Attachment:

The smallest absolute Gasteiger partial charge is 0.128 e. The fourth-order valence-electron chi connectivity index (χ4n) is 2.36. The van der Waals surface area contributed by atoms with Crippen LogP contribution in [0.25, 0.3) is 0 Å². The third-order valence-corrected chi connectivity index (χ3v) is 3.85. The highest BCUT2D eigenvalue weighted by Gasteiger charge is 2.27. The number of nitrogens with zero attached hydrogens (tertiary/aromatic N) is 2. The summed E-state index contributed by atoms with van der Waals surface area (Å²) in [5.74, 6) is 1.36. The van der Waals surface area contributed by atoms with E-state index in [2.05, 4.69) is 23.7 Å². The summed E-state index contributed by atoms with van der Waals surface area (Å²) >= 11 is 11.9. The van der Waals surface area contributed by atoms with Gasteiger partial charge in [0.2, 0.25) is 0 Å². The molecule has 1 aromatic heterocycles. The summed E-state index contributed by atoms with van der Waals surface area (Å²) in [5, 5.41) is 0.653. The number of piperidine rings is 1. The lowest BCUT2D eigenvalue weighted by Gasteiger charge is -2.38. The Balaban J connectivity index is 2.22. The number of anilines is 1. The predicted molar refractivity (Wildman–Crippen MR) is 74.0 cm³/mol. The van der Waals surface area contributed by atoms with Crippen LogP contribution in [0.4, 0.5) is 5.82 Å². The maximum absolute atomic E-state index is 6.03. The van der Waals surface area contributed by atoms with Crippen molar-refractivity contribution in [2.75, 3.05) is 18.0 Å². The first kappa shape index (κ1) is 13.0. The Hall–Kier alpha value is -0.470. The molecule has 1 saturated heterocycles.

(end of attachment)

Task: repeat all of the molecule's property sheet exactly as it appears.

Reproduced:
The smallest absolute Gasteiger partial charge is 0.128 e. The fourth-order valence-electron chi connectivity index (χ4n) is 2.36. The van der Waals surface area contributed by atoms with Crippen LogP contribution in [0.25, 0.3) is 0 Å². The third-order valence-corrected chi connectivity index (χ3v) is 3.85. The highest BCUT2D eigenvalue weighted by Gasteiger charge is 2.27. The number of nitrogens with zero attached hydrogens (tertiary/aromatic N) is 2. The summed E-state index contributed by atoms with van der Waals surface area (Å²) in [5.74, 6) is 1.36. The van der Waals surface area contributed by atoms with E-state index in [2.05, 4.69) is 23.7 Å². The summed E-state index contributed by atoms with van der Waals surface area (Å²) >= 11 is 11.9. The van der Waals surface area contributed by atoms with Gasteiger partial charge in [0.2, 0.25) is 0 Å². The molecule has 1 aromatic heterocycles. The summed E-state index contributed by atoms with van der Waals surface area (Å²) in [5, 5.41) is 0.653. The number of piperidine rings is 1. The lowest BCUT2D eigenvalue weighted by Gasteiger charge is -2.38. The Balaban J connectivity index is 2.22. The number of anilines is 1. The predicted molar refractivity (Wildman–Crippen MR) is 74.0 cm³/mol. The van der Waals surface area contributed by atoms with Crippen LogP contribution in [0.4, 0.5) is 5.82 Å². The maximum absolute atomic E-state index is 6.03. The van der Waals surface area contributed by atoms with Crippen molar-refractivity contribution in [2.75, 3.05) is 18.0 Å². The first kappa shape index (κ1) is 13.0. The Hall–Kier alpha value is -0.470. The molecule has 1 saturated heterocycles.